Photos Courtesy of Lauren McRae
The Rev. Paul Elder of St. Aidan’s Episcopal Church called upon the Malibu City Council at the Malibu Town Hall recently to address the compounding issues of Malibu’s increasing homeless population and the imminent El Niño storms.
Mayor Eric Garcetti and Los Angeles City Council members declared a “state of emergency” for homelessness in Los Angeles last September, and efforts have increased dramatically to get people off the streets and into shelters specifically by providing a means of transportation for homeless to winter emergency shelters.
In his three-minute statement to the council Monday, Jan. 25, Elder highlighted the precautions the Malibu community has taken to ensure the care of homeless persons in Malibu. He also issued a call to action of the city’s governance to do more to prepare for potential emergency situations for the most vulnerable members of the Malibu community.
“LA County is providing a daily bus service to and from Malibu,” City Manager Jim Thorsen said.
Dramatic rainstorms coupled with wind speeds topping 115 mph impacted Malibu and much of coastal Southern California on Sunday. The National Weather Service issued a high wind warning, which remained in effect through noon on Monday. The high-speed winds and steady rainfall further illustrated the need for appropriate shelter for homeless persons. According to 2015 research by the Los Angeles Homeless Services Authority (LAHSA), approximately 70 percent of the homeless population in LA is without appropriate shelter.
Elder described the solutions of various churches and community groups to ensure the safety of the homeless in the event of a storm, and he asked the City Council how they plan to increase their efforts.
Local churches and community members have collaborated to form the Community Assistance Resource Team (CART), a group that originated at the Malibu Methodist Church, dedicated to helping Malibu’s homeless community get back on their feet.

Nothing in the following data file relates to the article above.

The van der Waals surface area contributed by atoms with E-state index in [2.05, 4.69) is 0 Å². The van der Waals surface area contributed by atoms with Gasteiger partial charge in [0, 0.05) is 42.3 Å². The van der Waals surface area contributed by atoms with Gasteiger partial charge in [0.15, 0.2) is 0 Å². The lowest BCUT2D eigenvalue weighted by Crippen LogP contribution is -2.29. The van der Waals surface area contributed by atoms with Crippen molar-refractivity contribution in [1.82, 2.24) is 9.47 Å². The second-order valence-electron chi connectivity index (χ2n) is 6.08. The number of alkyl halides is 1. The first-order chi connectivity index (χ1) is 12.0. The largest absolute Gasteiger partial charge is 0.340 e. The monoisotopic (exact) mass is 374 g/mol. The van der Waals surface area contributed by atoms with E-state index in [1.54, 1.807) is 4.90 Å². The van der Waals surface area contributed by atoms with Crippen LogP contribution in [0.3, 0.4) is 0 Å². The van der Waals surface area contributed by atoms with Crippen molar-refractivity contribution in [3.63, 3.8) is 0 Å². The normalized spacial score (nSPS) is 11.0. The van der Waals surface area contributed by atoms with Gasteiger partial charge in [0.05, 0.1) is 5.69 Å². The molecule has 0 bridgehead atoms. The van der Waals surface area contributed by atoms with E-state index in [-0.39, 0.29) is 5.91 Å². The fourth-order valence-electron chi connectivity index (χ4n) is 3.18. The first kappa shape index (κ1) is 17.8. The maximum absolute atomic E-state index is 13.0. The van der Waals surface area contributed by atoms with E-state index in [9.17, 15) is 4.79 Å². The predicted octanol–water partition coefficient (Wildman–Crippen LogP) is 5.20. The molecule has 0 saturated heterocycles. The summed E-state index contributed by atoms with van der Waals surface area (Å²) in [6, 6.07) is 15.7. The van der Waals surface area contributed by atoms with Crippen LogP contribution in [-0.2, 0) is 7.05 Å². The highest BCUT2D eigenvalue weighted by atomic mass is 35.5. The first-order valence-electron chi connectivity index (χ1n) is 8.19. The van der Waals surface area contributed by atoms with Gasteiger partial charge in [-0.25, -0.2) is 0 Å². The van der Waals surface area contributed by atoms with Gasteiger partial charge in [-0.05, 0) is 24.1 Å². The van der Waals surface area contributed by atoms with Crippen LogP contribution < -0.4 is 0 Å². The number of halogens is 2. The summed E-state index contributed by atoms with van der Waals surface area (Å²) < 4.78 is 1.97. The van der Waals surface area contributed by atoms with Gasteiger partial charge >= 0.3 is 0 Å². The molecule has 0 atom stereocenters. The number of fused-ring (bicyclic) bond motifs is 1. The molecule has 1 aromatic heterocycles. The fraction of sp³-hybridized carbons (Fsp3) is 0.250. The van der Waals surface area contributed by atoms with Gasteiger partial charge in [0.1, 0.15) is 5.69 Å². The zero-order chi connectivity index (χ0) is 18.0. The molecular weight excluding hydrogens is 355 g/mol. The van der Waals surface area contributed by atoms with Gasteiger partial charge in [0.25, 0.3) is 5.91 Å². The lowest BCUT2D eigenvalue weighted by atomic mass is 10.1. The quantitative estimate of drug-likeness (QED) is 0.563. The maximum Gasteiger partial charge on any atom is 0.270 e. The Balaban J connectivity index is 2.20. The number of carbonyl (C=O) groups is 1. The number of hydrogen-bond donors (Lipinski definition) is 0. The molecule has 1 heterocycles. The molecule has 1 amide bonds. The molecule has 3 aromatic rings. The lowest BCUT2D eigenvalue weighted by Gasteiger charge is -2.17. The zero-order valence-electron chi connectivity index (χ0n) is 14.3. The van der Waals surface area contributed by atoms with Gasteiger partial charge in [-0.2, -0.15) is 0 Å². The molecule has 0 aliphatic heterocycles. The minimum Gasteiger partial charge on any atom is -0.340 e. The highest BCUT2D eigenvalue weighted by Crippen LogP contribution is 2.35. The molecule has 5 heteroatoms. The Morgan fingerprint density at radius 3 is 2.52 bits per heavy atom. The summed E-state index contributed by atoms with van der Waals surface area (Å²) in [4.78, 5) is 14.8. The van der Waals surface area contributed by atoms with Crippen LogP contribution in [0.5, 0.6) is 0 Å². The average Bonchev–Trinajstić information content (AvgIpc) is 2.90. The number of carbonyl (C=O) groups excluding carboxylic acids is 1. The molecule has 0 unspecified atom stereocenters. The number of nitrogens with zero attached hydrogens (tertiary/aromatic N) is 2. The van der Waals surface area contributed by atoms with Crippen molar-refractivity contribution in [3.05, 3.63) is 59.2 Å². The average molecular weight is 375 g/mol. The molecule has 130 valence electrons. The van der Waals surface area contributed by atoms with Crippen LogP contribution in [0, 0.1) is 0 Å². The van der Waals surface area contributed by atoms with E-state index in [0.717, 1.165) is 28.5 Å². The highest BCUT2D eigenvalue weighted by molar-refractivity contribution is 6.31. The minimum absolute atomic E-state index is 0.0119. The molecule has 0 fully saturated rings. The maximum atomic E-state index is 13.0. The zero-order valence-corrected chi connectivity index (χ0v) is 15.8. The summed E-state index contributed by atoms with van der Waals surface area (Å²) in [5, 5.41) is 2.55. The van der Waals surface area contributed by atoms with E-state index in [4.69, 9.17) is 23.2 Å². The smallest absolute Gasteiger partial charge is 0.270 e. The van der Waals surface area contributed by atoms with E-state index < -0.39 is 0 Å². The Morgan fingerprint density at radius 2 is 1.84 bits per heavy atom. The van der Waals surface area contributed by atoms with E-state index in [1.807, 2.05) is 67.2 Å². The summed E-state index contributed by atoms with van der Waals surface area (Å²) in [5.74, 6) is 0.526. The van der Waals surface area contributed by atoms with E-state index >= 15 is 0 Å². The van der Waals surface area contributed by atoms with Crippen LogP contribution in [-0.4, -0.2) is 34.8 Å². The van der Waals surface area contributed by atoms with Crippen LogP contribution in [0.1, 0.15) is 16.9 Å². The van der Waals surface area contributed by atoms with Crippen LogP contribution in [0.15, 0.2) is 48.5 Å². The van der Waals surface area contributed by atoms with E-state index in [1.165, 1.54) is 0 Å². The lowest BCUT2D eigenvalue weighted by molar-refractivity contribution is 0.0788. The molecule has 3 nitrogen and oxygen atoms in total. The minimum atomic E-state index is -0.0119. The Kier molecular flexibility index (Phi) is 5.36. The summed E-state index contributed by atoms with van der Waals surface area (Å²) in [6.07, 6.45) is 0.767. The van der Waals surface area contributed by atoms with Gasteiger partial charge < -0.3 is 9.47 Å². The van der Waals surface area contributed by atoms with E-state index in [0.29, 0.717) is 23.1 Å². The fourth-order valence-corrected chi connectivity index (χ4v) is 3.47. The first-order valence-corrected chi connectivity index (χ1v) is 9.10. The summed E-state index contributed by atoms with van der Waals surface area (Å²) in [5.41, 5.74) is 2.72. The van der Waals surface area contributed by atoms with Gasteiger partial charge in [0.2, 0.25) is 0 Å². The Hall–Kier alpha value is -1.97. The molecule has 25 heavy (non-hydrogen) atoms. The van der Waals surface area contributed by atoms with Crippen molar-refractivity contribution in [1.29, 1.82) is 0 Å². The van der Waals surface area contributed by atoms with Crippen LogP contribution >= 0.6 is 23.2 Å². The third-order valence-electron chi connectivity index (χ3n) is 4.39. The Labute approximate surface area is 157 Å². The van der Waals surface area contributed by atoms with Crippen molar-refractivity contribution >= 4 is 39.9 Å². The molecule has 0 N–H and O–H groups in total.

“CART has been working very hard on the homeless issue — as have we,” Mayor Laura Rosenthal said.
Elder said that although many Malibu homeowners are worried about how the storms will affect them, “the homeless are in even more dire circumstances and we need to look at them with compassion.”
Elder said much of Malibu’s homeless population resides on the beaches and at Malibu Lagoon. If there were a large storm and consequent flash flooding, the lives of the homeless in those areas would be jeopardized.
“It has, as of yet, not affected me in full force, but it will. I’m homeless. So it’s going to hit me — hard,” Megan Doty, a member of Malibu’s homeless community, said. “[For me] everything is trying to find food and trying to just stay alive.”
Elder said he estimates that more than 100 individuals call the streets and beaches of Malibu their home. Elder, along with approximately 50 other local volunteers, joined forces with LAHSA on Jan. 28 to conduct a comprehensive count of the homeless population in Malibu. The volunteers met at 5 a.m. at Our Lady of Malibu Church and dispersed in groups to different locations around the city until about 8 a.m.